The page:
By Emily Files

Research show that students of color are more likely to succeed if they have at least one teacher who looks like them. But in many urban districts like Milwaukee, there is a mismatch between students and teachers. Teachers are mostly white, and students are mostly black and Hispanic.

Last week, Beats Me — our series dedicated to answering your questions about race, education, innovation and the environment — examined how this racial imbalance impacts student achievement.

Now, we turn to a possible solution by visiting schools that are looking inside their own classrooms to recruit more teachers of color.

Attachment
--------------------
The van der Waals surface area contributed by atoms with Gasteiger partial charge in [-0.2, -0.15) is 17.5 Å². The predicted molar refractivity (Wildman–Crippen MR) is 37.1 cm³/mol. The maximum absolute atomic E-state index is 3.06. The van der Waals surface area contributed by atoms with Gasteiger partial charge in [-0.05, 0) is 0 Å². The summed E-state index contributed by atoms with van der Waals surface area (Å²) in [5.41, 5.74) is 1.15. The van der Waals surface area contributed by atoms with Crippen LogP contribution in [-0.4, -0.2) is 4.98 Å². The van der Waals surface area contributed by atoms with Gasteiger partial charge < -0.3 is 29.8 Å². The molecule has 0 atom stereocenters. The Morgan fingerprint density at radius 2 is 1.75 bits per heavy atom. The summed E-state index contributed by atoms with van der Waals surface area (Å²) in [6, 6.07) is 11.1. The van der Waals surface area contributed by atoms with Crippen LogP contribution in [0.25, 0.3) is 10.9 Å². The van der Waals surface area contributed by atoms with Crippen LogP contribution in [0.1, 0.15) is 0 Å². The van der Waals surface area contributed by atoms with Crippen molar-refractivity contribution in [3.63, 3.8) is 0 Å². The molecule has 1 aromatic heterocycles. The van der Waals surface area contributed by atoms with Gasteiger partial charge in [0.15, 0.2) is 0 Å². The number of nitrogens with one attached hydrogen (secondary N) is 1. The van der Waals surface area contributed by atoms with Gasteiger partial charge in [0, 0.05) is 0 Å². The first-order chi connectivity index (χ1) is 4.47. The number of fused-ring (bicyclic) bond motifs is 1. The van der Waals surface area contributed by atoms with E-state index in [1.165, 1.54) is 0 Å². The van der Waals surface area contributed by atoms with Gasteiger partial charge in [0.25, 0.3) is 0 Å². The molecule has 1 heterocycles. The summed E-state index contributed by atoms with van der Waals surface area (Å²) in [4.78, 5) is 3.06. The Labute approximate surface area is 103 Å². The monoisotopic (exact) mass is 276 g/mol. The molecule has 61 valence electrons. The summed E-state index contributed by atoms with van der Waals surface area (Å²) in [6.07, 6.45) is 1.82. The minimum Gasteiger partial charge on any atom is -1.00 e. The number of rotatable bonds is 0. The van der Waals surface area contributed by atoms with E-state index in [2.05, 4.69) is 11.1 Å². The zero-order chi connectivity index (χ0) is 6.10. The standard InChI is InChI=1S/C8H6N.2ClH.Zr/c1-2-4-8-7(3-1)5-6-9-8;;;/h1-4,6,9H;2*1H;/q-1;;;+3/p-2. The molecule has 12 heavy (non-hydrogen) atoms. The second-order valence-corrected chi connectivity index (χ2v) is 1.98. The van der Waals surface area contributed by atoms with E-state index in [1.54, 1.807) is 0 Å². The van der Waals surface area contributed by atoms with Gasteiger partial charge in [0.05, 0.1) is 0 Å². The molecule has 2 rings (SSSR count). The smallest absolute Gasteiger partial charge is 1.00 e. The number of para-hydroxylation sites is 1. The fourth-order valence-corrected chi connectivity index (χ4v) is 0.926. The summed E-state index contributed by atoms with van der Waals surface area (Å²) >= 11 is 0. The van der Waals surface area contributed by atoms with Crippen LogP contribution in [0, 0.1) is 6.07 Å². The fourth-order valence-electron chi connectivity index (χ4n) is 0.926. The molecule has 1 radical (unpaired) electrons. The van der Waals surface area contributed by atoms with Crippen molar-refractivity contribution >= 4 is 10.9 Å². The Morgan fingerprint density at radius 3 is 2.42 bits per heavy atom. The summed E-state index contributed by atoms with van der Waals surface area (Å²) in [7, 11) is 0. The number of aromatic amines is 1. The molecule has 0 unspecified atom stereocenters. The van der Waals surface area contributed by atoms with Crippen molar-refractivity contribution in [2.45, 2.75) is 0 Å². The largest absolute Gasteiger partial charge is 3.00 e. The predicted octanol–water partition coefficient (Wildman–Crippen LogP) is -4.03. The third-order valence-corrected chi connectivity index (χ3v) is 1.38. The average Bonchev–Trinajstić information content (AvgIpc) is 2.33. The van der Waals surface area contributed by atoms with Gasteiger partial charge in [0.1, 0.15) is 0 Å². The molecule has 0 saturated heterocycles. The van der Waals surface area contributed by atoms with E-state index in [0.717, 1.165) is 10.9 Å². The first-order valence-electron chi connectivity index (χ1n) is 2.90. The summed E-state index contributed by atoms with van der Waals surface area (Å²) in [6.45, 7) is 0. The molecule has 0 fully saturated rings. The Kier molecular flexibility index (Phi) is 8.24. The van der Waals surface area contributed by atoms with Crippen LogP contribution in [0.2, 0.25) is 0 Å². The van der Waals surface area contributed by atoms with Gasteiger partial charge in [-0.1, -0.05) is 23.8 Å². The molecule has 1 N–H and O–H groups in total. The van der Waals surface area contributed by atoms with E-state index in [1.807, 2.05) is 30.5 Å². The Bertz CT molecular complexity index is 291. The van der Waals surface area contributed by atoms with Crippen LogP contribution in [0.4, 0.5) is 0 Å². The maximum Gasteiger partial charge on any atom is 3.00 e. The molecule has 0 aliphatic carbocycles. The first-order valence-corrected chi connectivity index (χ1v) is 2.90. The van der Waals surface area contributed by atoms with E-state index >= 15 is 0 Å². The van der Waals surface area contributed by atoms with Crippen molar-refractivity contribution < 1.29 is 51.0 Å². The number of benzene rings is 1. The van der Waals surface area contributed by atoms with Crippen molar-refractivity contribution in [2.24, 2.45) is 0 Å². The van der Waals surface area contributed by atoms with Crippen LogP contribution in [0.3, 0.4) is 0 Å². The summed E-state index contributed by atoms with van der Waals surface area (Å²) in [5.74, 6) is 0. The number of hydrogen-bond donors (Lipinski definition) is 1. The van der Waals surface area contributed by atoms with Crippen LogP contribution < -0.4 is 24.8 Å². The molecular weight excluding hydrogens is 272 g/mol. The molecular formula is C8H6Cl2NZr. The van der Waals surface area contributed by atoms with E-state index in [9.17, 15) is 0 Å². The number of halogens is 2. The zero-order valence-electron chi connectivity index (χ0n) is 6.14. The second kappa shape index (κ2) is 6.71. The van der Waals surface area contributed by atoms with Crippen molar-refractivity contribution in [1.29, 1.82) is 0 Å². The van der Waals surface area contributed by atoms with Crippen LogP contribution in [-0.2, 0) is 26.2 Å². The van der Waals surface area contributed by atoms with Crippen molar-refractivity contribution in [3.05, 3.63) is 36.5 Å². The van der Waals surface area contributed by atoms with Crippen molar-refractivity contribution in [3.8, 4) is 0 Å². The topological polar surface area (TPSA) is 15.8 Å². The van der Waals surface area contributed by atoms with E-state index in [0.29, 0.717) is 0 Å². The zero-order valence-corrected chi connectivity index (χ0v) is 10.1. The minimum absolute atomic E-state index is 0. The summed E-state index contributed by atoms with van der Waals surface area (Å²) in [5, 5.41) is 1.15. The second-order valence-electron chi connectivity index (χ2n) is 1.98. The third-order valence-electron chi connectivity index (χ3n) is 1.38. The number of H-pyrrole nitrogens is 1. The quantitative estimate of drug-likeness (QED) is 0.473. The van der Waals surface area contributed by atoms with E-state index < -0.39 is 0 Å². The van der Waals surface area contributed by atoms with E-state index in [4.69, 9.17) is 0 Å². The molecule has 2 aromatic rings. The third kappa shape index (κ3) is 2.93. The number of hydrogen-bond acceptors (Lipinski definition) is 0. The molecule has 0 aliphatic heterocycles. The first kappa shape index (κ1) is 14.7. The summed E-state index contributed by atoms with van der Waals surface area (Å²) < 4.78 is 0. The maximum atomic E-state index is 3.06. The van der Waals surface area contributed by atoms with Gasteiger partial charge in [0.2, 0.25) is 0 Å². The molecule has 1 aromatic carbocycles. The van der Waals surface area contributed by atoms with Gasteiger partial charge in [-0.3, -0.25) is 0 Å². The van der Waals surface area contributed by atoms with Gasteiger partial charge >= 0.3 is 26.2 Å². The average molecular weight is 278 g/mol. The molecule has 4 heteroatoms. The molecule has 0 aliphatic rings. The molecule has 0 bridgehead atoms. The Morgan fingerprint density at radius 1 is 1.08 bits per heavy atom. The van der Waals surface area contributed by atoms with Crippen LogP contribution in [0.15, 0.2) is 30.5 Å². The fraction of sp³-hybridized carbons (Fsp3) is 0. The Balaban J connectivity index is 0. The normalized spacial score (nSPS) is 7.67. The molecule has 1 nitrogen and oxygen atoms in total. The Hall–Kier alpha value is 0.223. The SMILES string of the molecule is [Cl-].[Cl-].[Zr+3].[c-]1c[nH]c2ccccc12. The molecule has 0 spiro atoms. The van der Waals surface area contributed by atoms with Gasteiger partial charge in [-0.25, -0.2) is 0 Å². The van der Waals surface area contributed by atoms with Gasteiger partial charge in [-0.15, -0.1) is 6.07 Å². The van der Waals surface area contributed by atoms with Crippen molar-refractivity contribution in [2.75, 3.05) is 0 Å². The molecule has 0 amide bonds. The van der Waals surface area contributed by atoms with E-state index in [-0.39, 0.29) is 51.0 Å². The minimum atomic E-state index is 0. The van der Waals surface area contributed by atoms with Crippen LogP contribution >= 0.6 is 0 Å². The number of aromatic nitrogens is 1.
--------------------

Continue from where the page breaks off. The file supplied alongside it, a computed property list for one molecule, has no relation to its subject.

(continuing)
Here’s a common scenario in Milwaukee schools. You go to a classroom of mostly black students, and their teacher is white, usually a woman.

But, sometimes there’s another adult in the classroom, called a paraprofessional or teaching assistant. Chances are, that adult is a person of color. Someone like Burgundy May, who has been an educational assistant at charter school Milwaukee College Prep (MCP) for seven years.  

“I think a lot of times as TAs we think that ‘oh, that’s the limit for us,’” May says. “Because of not having the availability to get back in school and needing to work full time.”

There are a lot of people like May in Milwaukee schools – TAs who get glowing reviews but don’t have the time or money to make the leap to teaching.

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